You could write each image to a different directory instead of a different file. That can be done by filtering the RDD into one RDD for each image and then saving each. That might not be what you’re after though, in terms of space and speed efficiency. Another way would be to save them multiple outputs into one parquet (or text) file. There might be information on the image you can partition on (probably by some timestamp) to make lookups faster.

On Jul 30, 2016, at 8:01 PM, Bhaarat Sharma <bhaarat.s@gmail.com> wrote:

I am just trying to do this as a proof of concept. The actual content of the files will be quite bit. 

I'm having problem using foreach or something similar on an RDD. 
sc.binaryFiles("/root/sift_images_test/*.jpg")
returns
("filename1", bytes)
("filname2",bytes)
I'm wondering if there is a do processing one each of these (process in this case is just getting the bytes length but will be something else in real world) and then write the contents to separate HDFS files. 
If this doesn't make sense, would it make more sense to have all contents in a single HDFS file?

On Sat, Jul 30, 2016 at 10:19 PM, ayan guha <guha.ayan@gmail.com> wrote:
This sounds a bad idea, given hdfs does not work well with small files.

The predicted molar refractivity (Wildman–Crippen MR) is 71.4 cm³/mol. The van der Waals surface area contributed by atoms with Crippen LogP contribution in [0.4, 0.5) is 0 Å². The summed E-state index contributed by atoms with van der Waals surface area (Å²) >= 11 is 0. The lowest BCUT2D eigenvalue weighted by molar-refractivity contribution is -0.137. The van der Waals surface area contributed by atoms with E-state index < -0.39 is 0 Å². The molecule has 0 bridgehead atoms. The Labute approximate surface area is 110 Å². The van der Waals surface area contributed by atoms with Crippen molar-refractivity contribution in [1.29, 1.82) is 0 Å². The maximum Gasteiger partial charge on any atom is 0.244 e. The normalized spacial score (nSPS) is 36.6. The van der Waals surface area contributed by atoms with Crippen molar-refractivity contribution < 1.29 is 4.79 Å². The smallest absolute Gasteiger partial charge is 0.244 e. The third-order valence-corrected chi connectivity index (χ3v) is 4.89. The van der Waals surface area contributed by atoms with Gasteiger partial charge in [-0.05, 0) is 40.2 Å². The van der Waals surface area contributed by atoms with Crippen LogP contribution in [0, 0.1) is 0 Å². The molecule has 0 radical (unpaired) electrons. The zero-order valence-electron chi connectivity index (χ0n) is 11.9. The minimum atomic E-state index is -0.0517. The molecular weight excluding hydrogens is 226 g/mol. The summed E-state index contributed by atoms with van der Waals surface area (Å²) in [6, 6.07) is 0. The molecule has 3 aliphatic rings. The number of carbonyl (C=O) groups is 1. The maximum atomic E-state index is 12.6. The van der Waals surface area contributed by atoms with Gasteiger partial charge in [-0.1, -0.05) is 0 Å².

On Sun, Jul 31, 2016 at 8:57 AM, Bhaarat Sharma <bhaarat.s@gmail.com> wrote:
I am reading bunch of files in PySpark using binaryFiles. Then I want to get the number of bytes for each file and write this number to an HDFS file with the corresponding name. 

Example:

if directory /myimages has one.jpg, two.jpg, and three.jpg then I want three files one-success.jpg, two-success.jpg, and three-success.jpg in HDFS with a number in each. The number will specify the length of bytes. 

Here is what I've done thus far:

from pyspark import SparkContext
import numpy as np

sc = SparkContext("local", "test")

def bytes_length(rawdata):
        length = len(np.asarray(bytearray(rawdata),dtype=np.uint8))
        return length

images = sc.binaryFiles("/root/sift_images_test/*.jpg")
images.map(lambda(filename, contents): bytes_length(contents)).saveAsTextFile("hdfs://localhost:9000/tmp/somfile")

However, doing this creates a single file in HDFS:
$ hadoop fs -cat /tmp/somfile/part-00000
113212
144926
178923
Instead I want /tmp/somefile in HDFS to have three files:
one-success.txt with value 113212
two-success.txt with value 144926
three-success.txt with value 178923

Is it possible to achieve what I'm after? I don't want to write files to local file system and them put them in HDFS. Instead, I want to use the saveAsTextFile method on the RDD directly.




--
Best Regards,
Ayan Guha